Wednesday, April 30, 2008 at 11:00 AM
About the ground state of quartic oscillator
Alexander TURBINER
Quartic oscillator H = -d
^{2}
/dx
^{2}
+ ax
^{2}
+ x
^{4}
, with real a and x is one of the basic problems of quantum mechanics. A simple function which approximates uniformly the lowest eigenfunction with relative accuracy ≤ 10
^{-6}
for any x real at any |a| ≤ 20 is presented. The lowest eigenvalue found variationally with this function taked as trial provides 9 - 10 significant digits for any -20 ≤ a ≤ 20. A possible connection to recent remarkable result by Eremenko-Gabrielov-Shapiro about complex zeroes of eigenfunctions is mentioned. A comparison with one-instanton results is given.
Wednesday, April 16, 2008 at 11:00 AM
Coulomb Systems in a Strong Magnetic Field and Atmosphere of a Neutron Star
Alexander TURBINER
At 2002 the data collected by CHANDRA X-ray observatory led to a discovery of two absorption features in the spectra of radiation at 0.7 and 1.4 KeV (they were later confirmed by XMM-Newton) of the isolated neutron star 1E1027.4-5209 characterized by enormous surface magnetic field B > 10
^{12}
G. A natural question about a content of the neutron star atmosphere occurs. Following the old ideas of Mal Ruderman it can consist of atomic-molecular type compounds.
Atomic and molecular physics can be changed dramatically by a presence of a strong magnetic field. A complete classification of one- and two-electron Coulomb systems made from protons and/or α-particles which can exist at B < 10
^{16}
G is presented in BO approximation. It is demonstrated that in a magnetic field B > B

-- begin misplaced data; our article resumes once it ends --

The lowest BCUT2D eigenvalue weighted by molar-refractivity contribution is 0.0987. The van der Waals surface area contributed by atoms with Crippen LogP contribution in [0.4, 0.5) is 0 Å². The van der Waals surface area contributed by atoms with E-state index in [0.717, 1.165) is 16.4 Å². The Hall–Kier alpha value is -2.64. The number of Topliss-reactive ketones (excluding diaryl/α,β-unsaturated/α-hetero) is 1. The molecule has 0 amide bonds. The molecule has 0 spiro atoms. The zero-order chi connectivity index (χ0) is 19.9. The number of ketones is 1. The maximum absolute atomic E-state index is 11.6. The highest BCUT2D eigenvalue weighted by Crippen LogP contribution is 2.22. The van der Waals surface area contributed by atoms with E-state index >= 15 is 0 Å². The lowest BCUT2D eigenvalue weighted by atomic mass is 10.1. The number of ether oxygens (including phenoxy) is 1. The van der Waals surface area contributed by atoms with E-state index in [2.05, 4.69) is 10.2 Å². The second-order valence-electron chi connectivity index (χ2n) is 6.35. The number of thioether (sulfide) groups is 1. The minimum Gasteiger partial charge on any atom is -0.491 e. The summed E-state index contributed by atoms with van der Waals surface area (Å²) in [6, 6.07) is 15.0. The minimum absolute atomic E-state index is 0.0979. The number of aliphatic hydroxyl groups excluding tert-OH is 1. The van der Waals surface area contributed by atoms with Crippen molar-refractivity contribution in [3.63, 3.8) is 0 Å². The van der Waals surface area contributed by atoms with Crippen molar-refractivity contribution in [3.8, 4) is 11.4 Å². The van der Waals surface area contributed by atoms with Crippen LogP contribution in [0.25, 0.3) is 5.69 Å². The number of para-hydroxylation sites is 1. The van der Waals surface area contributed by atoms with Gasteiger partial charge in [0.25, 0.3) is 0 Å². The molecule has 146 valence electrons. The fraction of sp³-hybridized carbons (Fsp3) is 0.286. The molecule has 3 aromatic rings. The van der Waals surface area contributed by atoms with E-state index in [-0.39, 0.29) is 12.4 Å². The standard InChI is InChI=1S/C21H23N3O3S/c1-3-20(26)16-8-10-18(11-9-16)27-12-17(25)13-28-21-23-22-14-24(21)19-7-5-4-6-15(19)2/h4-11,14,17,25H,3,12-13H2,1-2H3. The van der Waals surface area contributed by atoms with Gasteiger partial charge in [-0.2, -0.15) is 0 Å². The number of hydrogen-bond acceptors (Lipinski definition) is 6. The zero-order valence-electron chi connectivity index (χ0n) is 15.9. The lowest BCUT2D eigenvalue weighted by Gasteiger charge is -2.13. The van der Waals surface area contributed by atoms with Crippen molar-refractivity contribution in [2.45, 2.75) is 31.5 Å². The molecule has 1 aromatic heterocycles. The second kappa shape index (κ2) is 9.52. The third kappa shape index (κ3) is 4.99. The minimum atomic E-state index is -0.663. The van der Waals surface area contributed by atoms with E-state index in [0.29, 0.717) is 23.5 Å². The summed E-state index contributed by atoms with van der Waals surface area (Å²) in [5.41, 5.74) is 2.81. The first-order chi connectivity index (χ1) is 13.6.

_{cr}
~ 10
^{11}
G traditional one-electron molecular systems like the H
_{2}
^{+}
molecular ion can cease to exist but exotic ones H
_{3}
^{2+}
(pppe), H
_{4}
^{3+}
(ppppe), even H
_{5}
^{4+}
(pppppe) and He
_{2}
^{3+}
(α α e), (HeH)
^{2+}
(α pe) can occur (!). It turns out the neutral hydrogen atom is the least bound one-electron system in a magnetic field and the ion H
_{4}
^{+++}
is the most bound at the highest magnetic fields. For two-electron molecular systems H
_{2}
, H
_{3}
^{+}
, He
_{2}
^{2+}
, HeH
^{+}
, He
_{3}
^{4+}
oriented along a magnetic line an unusual phenomenon appears: the quantum numbers of the lowest energy state depend on a magnitude of the magnetic field and evolve from
^{1}
Σ
_{g}
at B < 10
^{8}
G to
^{3}
Σ
_{u}
and, eventually, to the strongly-bound
^{3}
Π
_{u}
. For all 2e systems the
^{3}
Σ
_{u}
state is the repulsive or weakly bound state and the corresponding system may not exist. E.g. the ion He
_{2}
^{2+}
does not exist at 10
^{8}
< B < 10
^{12}
G.
In general, studies in a strong magnetic are extremely complicated technically. Novel variational approach to the few-electron Coulomb systems based on physically relevant trial functions turns to be very successful, it provides highly accurate results. The approach allows to overcome significantly the classical results by James-Coolidge for H
_{2}
-molecule with few-parametric trial function. A unique, state-of-the-art numerical multidimensional integration routine is developed.
It is argued that the atmosphere of the neutron star 1E1027.4-5209 with surface temperature ≈ 10
^{6}
K may consist of a mixture of the exotic molecular ions H
_{3}
^{++}
and He
_{2}
^{3+}
at magnetic field ~ 10
^{13}
G.
Wednesday, February 27, 2008 at 11:00 AM
ALPHA-PARTICLE CONDENSATION IN NUCLEAR SYSTEMS
Peter SCHUCK
We first show how the onset of alpha-particle condensation in infinite nuclear matter can be treated and put into evidence at low densities. The analogous situation in n-alpha nuclei is given by low density states close to the n-alpha disintegration threshold, where alpha-particles move almost independently in relative 0S-states, hold together only by the Coulomb barrier. One of these states is the fameous Hoyle state of astrophysics, i.e. the 0
_{2}
^{+}
state at 7.65 MeV in
^{12}